Co-selling is the act of bringing a third party partner from outside of the business to support and close a sales deal. By bringing in this external member to act as an extension of the sales team, it helps strengthen the sales pitch and close the deal.

Typically, a co-selling partner should be someone who has credibility in the space and can speak to why a SaaS product would be a good fit for the customer.

Example: To have successful co-selling relationship, your partner manager will need to develop a co-marketing plan to outline business goals and joint messaging for the two businesses.

More Partnership terms beginning with
Channel sales


[chan-l seylz]

Channel sales, also known as indirect sales or partner sales, are sales facilitated through third parties instead of directly through a company’s sales team. These third parties may be agencies, influencers, or distributors. This is a common go-to-market strategy amongst B2B (business-to-business) software companies.

Channel sales is often a far more efficient system for driving revenue than direct sales, since the company doesn’t have to hire a sales team. Rather, the company only pays if and when partners make sales. Typically, partners are paid a cut of the sale, so it doesn’t require the same degree of overhead investment or risk as hiring and training an inside sales team.

That being said, to unlock maximum growth potential, many companies opt to use both direct and channel sales. Since partners will likely have access to different audiences than your sales team, it’s often worth investing in both. The programs are usually complementary as opposed to cannibalistic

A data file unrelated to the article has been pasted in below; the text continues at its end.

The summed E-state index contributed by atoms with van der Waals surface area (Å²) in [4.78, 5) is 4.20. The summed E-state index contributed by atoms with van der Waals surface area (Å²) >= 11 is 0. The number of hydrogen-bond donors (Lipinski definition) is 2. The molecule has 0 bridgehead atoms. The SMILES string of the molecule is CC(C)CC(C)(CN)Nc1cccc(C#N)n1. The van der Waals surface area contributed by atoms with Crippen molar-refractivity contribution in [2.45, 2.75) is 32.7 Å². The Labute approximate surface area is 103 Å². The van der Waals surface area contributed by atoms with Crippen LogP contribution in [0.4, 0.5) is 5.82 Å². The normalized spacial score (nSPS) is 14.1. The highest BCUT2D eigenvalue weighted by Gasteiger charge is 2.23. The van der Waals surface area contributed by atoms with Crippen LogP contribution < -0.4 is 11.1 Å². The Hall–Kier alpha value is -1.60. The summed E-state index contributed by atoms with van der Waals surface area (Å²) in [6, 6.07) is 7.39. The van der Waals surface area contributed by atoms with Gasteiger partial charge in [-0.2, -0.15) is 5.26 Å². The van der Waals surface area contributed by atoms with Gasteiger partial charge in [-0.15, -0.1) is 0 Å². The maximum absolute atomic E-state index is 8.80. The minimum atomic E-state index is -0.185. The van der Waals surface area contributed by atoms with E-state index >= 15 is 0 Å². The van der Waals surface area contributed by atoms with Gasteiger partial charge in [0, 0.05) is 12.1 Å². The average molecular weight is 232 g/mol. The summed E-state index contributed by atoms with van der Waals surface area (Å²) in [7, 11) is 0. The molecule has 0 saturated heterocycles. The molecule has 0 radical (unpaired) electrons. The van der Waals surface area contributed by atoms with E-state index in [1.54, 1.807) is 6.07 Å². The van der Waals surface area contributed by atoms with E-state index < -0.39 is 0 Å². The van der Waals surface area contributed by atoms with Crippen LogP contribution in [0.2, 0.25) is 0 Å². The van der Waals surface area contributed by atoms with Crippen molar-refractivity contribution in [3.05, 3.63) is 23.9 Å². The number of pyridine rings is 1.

Example: Lavender Ltd. drove 30% of their revenue last year via channel sales, up from 20% the year before.

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Channel partners


[ch-ann-ul part-ner]

A channel partner works with another organization to market and sell their products or services through indirect channels. Channel partners may be vendors, affiliates, resellers, value-added resellers, agencies, retailers, managed service providers, systems integrators, or other such entities. Channel partners normally undertake co-marketing efforts together.

Channel partners work together as part of a channel partner program, which help companies sell more product to a wider audience through indirect channels. A company can work with different kinds of channel partners simultaneously.

Example: Lana worked with two kinds of channel partners, affiliates and referral partners, to sell and market her company's software.

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